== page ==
In Welsh Water, we already use natural processes to help treat our waste water at many of our sites. For example we have reedbeds and biofilter beds, both of which rely on bacteria to effectively break down any pollutants that exist in the wastewater. But we have some exciting plans to use constructed wetlands as an additional solution to further treat wastewater, before it is returned to the environment.

Constructed Wetlands are engineered to mimic the physical, chemical, and biological processes occurring in natural wetlands. Wetlands work by taking partially treated wastewater and passing it through a series of interconnected ponds. All the ponds are planted with native aquatic species such as iris, rush, marsh marigold and watercress.

The wetlands naturally remove ammonia, nitrogen and phosphate. Wetlands are a much needed solution for some of our smaller wastewater treatment works where conventional solutions may not be possible, or may be too expensive or too carbon-intensive infrastructure . Wetlands also create fabulous rich habitats for local wildlife.

Where we’re working

Welsh Water is currently progressing a number of partnership wetlands with councils in England. We also have 6 site at feasibility stage for wetlands as part of our next 5 year investment programme (AMP8), also in England where there is a wetlands regulatory framework in place. In Wales, there are 2 trial wetlands we are currently in discussions with our Environmental regulators (NRW) about. We hope DCWW’s 2 trial wetlands in Wales can support a suitable regulatory framework to enable more Wetlands in future years. Most of these sites have new phosphorous targets, which is what the wetlands will be designed to treat. But some of the wetlands will be targeting ammonia, and others are to help store and treat storm water.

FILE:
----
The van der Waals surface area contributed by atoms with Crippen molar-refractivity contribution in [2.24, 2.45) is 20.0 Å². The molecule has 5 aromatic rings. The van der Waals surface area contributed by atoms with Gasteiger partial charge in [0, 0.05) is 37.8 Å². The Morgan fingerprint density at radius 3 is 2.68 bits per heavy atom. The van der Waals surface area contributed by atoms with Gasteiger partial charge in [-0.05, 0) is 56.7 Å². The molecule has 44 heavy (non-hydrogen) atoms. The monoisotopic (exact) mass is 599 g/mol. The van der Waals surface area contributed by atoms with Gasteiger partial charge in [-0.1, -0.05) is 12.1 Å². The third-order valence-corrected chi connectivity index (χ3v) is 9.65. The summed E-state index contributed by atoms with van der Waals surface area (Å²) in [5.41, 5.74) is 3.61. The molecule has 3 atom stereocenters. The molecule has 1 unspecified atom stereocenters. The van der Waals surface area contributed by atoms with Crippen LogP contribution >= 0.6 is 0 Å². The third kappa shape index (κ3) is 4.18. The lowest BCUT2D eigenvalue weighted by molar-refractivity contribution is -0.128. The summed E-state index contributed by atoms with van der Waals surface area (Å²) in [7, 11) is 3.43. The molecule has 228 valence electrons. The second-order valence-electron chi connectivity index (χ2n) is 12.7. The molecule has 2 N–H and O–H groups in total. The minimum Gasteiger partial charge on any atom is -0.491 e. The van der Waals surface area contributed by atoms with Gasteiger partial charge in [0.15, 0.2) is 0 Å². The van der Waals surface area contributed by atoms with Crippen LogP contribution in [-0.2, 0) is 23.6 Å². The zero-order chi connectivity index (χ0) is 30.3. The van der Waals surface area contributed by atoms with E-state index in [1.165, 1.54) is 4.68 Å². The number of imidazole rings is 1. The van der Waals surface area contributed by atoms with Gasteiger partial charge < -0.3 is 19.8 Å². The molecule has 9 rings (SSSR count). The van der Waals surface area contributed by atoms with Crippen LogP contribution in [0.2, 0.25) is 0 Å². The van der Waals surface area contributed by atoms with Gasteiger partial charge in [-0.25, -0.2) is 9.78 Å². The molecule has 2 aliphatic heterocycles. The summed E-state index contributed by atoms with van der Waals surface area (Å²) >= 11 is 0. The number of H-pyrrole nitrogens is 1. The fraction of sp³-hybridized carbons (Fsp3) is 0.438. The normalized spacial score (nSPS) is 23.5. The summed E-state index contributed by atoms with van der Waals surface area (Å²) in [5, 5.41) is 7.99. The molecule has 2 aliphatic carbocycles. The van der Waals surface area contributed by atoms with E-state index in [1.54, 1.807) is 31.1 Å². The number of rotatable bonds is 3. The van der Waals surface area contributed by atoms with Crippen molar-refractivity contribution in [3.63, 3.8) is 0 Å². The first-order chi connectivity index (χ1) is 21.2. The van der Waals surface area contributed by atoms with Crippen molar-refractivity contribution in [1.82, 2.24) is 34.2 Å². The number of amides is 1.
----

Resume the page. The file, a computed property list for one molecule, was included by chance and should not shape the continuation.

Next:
All of them will be progressed as trial wetlands, which means we will be running research projects along side them, so we know every step of the way how they are performing and what benefits, and potentially what disbenefits, they provide. This information will help us understand where else we can use wetlands to address water quality issues.

See where we are working in your area.

How we assess if a wetland is suitable

Wetlands aren’t a new approach, they are natural process after all! Many countries have been using wetlands and reedbeds for many years to improve water quality. But they are still an ‘unproven’ approach in the water industry in the UK, with only a handful of examples for us to learn from. We are working with our academic partners in Cranfield University, Cardiff University and others, to increase our understanding of how wetlands work, and what the optimum maintenance regime is.

From what we already know about wetlands, we are able to screen in and screen out wastewater treatment works based on certain rules. These rules include:

  • The size of the treatment works. Larger sites that serve more than 2,000 population would probably not be suitable for a full flow wetlands, due to the surface area needed
  • The permit limits of some treatment works would be too low for a wetland solution to provide the standards we require
  • Some of our sites receive trade effluent from a business or industrial processes. Sometimes this trade effluent contains chemicals that would harm a wetlands, and prevent the wetlands performing the best treatment process. Find out more about trade effluent here.